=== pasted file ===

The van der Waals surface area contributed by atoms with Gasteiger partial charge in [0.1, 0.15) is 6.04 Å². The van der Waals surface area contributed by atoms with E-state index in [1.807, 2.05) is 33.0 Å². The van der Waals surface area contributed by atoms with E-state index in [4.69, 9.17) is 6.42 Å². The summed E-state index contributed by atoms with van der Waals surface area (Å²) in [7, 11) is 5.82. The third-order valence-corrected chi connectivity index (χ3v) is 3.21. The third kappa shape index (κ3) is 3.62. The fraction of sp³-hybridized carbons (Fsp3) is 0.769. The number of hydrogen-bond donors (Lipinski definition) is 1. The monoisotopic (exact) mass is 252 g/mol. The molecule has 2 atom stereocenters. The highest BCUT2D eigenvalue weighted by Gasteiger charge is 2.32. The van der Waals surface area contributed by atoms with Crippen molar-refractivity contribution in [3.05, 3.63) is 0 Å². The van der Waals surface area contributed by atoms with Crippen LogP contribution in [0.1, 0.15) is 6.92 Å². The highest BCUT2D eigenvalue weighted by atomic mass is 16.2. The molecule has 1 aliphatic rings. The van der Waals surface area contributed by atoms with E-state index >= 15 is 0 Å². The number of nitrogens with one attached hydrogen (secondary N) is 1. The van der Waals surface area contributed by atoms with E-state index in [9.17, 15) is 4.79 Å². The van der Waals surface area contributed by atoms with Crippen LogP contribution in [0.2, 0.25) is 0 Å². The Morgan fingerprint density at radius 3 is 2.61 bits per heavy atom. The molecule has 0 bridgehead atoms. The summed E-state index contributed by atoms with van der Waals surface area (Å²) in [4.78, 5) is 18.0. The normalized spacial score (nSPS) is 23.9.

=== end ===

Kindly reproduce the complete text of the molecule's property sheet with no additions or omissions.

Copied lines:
The van der Waals surface area contributed by atoms with Gasteiger partial charge in [0.1, 0.15) is 6.04 Å². The van der Waals surface area contributed by atoms with E-state index in [1.807, 2.05) is 33.0 Å². The van der Waals surface area contributed by atoms with E-state index in [4.69, 9.17) is 6.42 Å². The summed E-state index contributed by atoms with van der Waals surface area (Å²) in [7, 11) is 5.82. The third-order valence-corrected chi connectivity index (χ3v) is 3.21. The third kappa shape index (κ3) is 3.62. The fraction of sp³-hybridized carbons (Fsp3) is 0.769. The number of hydrogen-bond donors (Lipinski definition) is 1. The monoisotopic (exact) mass is 252 g/mol. The molecule has 2 atom stereocenters. The highest BCUT2D eigenvalue weighted by Gasteiger charge is 2.32. The van der Waals surface area contributed by atoms with Crippen molar-refractivity contribution in [3.05, 3.63) is 0 Å². The van der Waals surface area contributed by atoms with Crippen LogP contribution in [0.1, 0.15) is 6.92 Å². The highest BCUT2D eigenvalue weighted by atomic mass is 16.2. The molecule has 1 aliphatic rings. The van der Waals surface area contributed by atoms with E-state index >= 15 is 0 Å². The number of nitrogens with one attached hydrogen (secondary N) is 1. The van der Waals surface area contributed by atoms with E-state index in [9.17, 15) is 4.79 Å². The van der Waals surface area contributed by atoms with Crippen LogP contribution in [0.2, 0.25) is 0 Å². The Morgan fingerprint density at radius 3 is 2.61 bits per heavy atom. The molecule has 0 bridgehead atoms. The summed E-state index contributed by atoms with van der Waals surface area (Å²) in [4.78, 5) is 18.0. The normalized spacial score (nSPS) is 23.9.